Volatility Patterns of CDS, Bond and Stock Markets Before and During the Financial Crisis: Evidence from Major Financial Institutions

  •  Ansgar Belke    
  •  Christian Gokus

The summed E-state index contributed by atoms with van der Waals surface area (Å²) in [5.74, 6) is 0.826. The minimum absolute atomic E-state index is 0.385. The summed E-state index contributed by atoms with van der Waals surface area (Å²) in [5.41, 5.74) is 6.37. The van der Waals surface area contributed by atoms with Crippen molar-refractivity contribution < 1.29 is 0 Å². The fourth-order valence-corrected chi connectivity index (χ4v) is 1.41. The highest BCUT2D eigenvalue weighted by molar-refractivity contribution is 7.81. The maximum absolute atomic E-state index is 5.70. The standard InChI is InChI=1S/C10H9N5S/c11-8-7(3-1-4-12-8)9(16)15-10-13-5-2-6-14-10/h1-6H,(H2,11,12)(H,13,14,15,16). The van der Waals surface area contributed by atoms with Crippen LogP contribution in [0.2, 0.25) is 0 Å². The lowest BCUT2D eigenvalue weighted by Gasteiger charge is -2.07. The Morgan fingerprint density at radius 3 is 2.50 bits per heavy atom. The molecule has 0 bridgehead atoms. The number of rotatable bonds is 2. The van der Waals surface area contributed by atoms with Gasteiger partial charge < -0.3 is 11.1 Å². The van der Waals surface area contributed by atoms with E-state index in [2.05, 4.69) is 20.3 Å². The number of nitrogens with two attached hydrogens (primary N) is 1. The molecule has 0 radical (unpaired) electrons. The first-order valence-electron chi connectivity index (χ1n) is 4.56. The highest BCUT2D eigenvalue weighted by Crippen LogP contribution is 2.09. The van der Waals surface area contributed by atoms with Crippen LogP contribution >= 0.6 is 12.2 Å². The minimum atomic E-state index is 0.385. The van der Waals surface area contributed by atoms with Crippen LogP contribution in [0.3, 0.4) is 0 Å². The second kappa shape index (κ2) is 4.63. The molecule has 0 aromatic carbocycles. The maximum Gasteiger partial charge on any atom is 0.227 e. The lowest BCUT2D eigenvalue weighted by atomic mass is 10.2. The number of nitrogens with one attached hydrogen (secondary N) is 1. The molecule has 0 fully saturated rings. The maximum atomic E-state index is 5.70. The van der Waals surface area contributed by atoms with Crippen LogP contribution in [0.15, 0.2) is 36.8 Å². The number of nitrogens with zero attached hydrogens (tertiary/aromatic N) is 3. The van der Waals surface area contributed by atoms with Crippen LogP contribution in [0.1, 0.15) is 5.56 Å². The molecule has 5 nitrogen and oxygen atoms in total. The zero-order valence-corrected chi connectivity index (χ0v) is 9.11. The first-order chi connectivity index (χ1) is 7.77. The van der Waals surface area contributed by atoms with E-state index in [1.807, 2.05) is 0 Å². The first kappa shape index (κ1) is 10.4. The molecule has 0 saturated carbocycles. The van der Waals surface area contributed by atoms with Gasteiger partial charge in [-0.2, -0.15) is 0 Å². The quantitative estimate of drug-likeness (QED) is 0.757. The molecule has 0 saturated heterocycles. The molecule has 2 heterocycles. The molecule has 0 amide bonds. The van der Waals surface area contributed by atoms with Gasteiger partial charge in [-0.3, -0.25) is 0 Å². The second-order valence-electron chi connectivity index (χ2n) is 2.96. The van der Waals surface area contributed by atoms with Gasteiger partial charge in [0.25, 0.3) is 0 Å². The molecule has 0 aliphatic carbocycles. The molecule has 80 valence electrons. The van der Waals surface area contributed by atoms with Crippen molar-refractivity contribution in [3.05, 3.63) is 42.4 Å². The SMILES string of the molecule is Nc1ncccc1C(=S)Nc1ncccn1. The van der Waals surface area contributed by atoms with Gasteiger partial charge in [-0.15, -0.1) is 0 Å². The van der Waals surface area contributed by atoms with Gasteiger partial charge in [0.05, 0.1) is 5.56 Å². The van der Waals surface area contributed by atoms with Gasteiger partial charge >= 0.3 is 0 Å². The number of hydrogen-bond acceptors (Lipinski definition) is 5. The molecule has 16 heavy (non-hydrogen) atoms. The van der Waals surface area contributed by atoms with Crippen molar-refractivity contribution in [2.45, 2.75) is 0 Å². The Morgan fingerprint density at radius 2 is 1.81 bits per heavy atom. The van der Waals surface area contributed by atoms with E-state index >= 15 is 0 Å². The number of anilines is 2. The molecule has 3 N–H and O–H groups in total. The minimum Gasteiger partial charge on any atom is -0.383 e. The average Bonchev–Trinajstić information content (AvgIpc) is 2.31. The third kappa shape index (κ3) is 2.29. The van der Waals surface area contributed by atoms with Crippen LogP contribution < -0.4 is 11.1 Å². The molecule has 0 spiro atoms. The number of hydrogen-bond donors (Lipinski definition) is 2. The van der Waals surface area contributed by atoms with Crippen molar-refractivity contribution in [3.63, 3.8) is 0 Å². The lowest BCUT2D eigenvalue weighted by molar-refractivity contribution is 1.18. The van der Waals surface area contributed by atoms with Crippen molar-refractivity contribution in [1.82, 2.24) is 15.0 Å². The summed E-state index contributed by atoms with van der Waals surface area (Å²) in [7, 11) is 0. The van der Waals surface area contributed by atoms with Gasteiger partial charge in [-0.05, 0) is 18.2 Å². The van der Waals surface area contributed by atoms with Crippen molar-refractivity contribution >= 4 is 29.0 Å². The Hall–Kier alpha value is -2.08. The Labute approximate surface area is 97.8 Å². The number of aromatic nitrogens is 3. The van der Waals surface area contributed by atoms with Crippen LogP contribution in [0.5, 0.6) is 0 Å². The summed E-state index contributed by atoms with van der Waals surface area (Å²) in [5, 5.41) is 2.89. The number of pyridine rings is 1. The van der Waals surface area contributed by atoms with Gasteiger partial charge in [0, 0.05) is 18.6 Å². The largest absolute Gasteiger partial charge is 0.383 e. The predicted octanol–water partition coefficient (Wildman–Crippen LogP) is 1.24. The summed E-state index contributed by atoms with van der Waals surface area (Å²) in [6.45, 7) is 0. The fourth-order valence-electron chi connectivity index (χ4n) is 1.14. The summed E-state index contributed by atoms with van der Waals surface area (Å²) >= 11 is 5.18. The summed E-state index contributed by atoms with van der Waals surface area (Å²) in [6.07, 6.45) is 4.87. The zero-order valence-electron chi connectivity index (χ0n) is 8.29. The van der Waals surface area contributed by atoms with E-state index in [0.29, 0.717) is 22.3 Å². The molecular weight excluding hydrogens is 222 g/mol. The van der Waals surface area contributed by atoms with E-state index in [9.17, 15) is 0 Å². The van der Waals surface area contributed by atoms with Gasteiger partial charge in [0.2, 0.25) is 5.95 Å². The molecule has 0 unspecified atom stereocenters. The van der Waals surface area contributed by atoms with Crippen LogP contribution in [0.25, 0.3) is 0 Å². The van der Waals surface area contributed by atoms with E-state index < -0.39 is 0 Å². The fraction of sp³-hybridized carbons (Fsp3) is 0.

This study is motivated by the development of credit-related instruments and signals of stock price movements of large banks during the recent financial crisis. What is common to most of the empirical studies in this field is that they concentrate on modeling the conditional mean. Surprisingly, only very few studies dealing with credit default swaps account for the characteristics of the variances. Our aim is to address this issue and provide insights on the volatility patterns of CDS spreads, bond yield spreads and stock prices. A multivariate GARCH is applied to the data of four large US banks over the period ranging from January 01, 2006 to December 31, 2009. With the commonly known shortcomings of credit ratings, the demand for market-based indicators has risen as they can help to assess the creditworthiness of debtors more reliably. The obtained findings suggest that volatility takes a significant higher level in times of crisis. This is particularly evident with respect to the variances of stock returns and CDS spread changes. Furthermore, correlations and covariances are time-varying and also increased in absolute values after the outbreak of the crisis, indicating stronger dependency among the examined variables. Specific events which have a huge impact on the financial markets as a whole (e.g., the collapse of Lehman Brothers) are also visible in the (co)variances and correlations as strong movements in the respective series.

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